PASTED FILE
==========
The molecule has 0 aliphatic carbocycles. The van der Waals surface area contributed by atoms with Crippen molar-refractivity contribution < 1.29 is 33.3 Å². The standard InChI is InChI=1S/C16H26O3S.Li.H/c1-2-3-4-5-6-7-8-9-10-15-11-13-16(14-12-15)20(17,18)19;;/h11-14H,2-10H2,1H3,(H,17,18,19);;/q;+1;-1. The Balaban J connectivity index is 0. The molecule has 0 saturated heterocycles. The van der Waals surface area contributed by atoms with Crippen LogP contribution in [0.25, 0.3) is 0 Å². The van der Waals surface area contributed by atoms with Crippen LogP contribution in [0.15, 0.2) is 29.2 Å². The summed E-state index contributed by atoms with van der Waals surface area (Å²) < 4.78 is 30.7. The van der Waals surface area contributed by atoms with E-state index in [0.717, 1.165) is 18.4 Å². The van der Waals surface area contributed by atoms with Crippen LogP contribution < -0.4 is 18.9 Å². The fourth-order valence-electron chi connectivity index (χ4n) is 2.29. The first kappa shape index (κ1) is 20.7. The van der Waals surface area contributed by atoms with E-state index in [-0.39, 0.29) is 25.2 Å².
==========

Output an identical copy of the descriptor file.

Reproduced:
The molecule has 0 aliphatic carbocycles. The van der Waals surface area contributed by atoms with Crippen molar-refractivity contribution < 1.29 is 33.3 Å². The standard InChI is InChI=1S/C16H26O3S.Li.H/c1-2-3-4-5-6-7-8-9-10-15-11-13-16(14-12-15)20(17,18)19;;/h11-14H,2-10H2,1H3,(H,17,18,19);;/q;+1;-1. The Balaban J connectivity index is 0. The molecule has 0 saturated heterocycles. The van der Waals surface area contributed by atoms with Crippen LogP contribution in [0.25, 0.3) is 0 Å². The van der Waals surface area contributed by atoms with Crippen LogP contribution in [0.15, 0.2) is 29.2 Å². The summed E-state index contributed by atoms with van der Waals surface area (Å²) < 4.78 is 30.7. The van der Waals surface area contributed by atoms with E-state index in [0.717, 1.165) is 18.4 Å². The van der Waals surface area contributed by atoms with Crippen LogP contribution < -0.4 is 18.9 Å². The fourth-order valence-electron chi connectivity index (χ4n) is 2.29. The first kappa shape index (κ1) is 20.7. The van der Waals surface area contributed by atoms with E-state index in [-0.39, 0.29) is 25.2 Å².